Julie and Julia: My Year of Cooking Dangerously by Julie Powell

Cathy Belben

Good Reads for Writers

Reviewed By Cathy Belben
My summer experience as a nanny for an infant required that I find things that I could do while watching him (at least from a short distance) and that could be done in the 5-10 minute intervals of time during which he wasn’t crying, pooping, or otherwise requiring attention. Surprising not only myself but many people close to me, I began cooking. And I don’t mean the usual cooking I’d been subsisting on for the last 30+ years—the kind that involved poking holes in a microwavable pouch and then spinning the food around in the magic box for a few minutes.

I mean actual cooking. The kind that requires drizzling tomatoes with olive oil and blanching things and soaking small fruits overnight in a bisque of brandy and cranberry juice. I made white sauce, clam sauce, pesto, chili, artichoke-garbanzo bean soup, and a bunch of other stuff that’s much easier to just buy in a can. But now I know what it feels like to be Julie Powell. Sort of.

Powell is the author of Julie and Julia: My Year of Cooking Dangerously, her account of the year she cooked every recipe in Julia Child’s Mastering the Art of French Cooking. No easy task, but Powell, feeling stuck and bored in her job as a temp, was eager for a challenge. Child’s cookbook is “childishly simple and dauntingly complex, incantatory and comforting,” Powell writes. Reading it, she says, “I thought this was what prayer must feel like. Sustenance bound up with anticipation and want.”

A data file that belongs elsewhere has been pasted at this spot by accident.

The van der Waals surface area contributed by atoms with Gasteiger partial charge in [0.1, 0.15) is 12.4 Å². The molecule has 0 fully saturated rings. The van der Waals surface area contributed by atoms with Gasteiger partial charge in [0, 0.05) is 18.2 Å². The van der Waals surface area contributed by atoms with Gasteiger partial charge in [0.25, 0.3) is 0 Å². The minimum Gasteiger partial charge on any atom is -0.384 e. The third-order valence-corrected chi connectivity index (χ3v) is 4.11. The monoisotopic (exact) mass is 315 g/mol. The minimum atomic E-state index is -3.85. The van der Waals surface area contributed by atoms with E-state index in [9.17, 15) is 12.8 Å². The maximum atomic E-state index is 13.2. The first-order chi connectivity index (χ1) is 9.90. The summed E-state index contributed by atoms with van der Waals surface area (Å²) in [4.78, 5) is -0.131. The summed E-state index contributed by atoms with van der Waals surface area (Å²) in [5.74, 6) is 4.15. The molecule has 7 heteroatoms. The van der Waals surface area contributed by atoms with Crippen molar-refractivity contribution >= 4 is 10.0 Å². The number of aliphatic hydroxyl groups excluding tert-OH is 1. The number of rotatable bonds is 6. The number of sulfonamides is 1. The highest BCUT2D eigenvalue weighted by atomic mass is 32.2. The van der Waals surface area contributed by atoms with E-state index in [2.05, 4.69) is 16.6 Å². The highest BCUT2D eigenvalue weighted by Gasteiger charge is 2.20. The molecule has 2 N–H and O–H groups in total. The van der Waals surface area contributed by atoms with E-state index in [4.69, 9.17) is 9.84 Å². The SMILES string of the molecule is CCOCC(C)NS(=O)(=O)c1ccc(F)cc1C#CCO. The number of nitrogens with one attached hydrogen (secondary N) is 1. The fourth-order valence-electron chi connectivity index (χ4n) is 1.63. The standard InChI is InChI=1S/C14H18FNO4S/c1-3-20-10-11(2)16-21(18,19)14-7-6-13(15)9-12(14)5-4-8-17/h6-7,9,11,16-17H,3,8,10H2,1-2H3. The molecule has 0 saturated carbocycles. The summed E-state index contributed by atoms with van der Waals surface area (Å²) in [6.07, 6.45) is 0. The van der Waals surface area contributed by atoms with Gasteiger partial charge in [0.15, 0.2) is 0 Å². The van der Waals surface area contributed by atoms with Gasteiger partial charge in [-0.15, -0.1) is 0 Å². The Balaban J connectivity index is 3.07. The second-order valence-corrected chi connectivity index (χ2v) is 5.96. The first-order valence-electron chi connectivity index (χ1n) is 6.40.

I won’t spoil the story for you, but I will say that reading about food is almost as fun as eating it, especially in the talented hands of a writer like Julie Powell. She could’ve written a book about deciding to watch NASCAR racing every day for a year and I probably still would have found it hilarious, fascinating, and completely impossible to put down. She’s that entertaining. Even if it doesn’t send you to the kitchen, Julie and Julia serves up a terrific sampling of how to weave a story and a life into an entertaining memoir.

Cathy Belben lives in Bellingham, Washington, where she earned early fame for her award-winning fourth grade essay, “What the flag means to me” and later wrote bad rhyming poetry for the Whatcom Middle School Warrior Express. She recently survived a year in Hollywood writing for the show Veronica Mars. She’s returned to her normal life as a high school teacher and librarian, a triathlete, a weightlifter, a yogi, a dog’s mom, a cat’s slave, an artist, a napper, a nanny and an auntie. She’s thankful every day for everything.

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